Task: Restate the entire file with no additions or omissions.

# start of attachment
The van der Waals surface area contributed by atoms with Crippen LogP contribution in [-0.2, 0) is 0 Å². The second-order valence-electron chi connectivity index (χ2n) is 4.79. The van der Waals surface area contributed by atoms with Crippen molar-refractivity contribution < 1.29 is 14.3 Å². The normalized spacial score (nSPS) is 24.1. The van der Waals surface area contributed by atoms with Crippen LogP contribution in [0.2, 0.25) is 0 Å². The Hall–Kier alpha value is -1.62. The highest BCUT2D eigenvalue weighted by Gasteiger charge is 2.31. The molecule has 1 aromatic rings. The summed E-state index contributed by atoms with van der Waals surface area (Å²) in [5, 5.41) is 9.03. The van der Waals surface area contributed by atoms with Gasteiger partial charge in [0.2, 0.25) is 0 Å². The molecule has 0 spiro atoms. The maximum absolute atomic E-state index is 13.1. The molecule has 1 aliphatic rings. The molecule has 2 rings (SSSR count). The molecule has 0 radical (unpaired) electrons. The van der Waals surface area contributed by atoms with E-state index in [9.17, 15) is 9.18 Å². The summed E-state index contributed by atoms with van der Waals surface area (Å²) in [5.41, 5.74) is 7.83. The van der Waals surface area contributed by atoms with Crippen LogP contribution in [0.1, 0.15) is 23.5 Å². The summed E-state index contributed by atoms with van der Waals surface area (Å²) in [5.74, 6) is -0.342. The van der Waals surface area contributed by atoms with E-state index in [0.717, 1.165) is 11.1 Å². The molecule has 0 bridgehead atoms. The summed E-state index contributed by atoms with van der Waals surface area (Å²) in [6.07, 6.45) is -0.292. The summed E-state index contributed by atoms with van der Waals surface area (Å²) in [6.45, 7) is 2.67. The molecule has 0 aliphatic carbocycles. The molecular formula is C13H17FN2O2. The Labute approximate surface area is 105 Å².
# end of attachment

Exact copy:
The van der Waals surface area contributed by atoms with Crippen LogP contribution in [-0.2, 0) is 0 Å². The second-order valence-electron chi connectivity index (χ2n) is 4.79. The van der Waals surface area contributed by atoms with Crippen molar-refractivity contribution < 1.29 is 14.3 Å². The normalized spacial score (nSPS) is 24.1. The van der Waals surface area contributed by atoms with Crippen LogP contribution in [0.2, 0.25) is 0 Å². The Hall–Kier alpha value is -1.62. The highest BCUT2D eigenvalue weighted by Gasteiger charge is 2.31. The molecule has 1 aromatic rings. The summed E-state index contributed by atoms with van der Waals surface area (Å²) in [5, 5.41) is 9.03. The van der Waals surface area contributed by atoms with Gasteiger partial charge in [0.2, 0.25) is 0 Å². The molecule has 0 spiro atoms. The maximum absolute atomic E-state index is 13.1. The molecule has 1 aliphatic rings. The molecule has 2 rings (SSSR count). The molecule has 0 radical (unpaired) electrons. The van der Waals surface area contributed by atoms with E-state index in [9.17, 15) is 9.18 Å². The summed E-state index contributed by atoms with van der Waals surface area (Å²) in [5.41, 5.74) is 7.83. The van der Waals surface area contributed by atoms with Crippen LogP contribution in [0.1, 0.15) is 23.5 Å². The summed E-state index contributed by atoms with van der Waals surface area (Å²) in [5.74, 6) is -0.342. The van der Waals surface area contributed by atoms with E-state index in [0.717, 1.165) is 11.1 Å². The molecule has 0 bridgehead atoms. The summed E-state index contributed by atoms with van der Waals surface area (Å²) in [6.07, 6.45) is -0.292. The summed E-state index contributed by atoms with van der Waals surface area (Å²) in [6.45, 7) is 2.67. The molecule has 0 aliphatic carbocycles. The molecular formula is C13H17FN2O2. The Labute approximate surface area is 105 Å².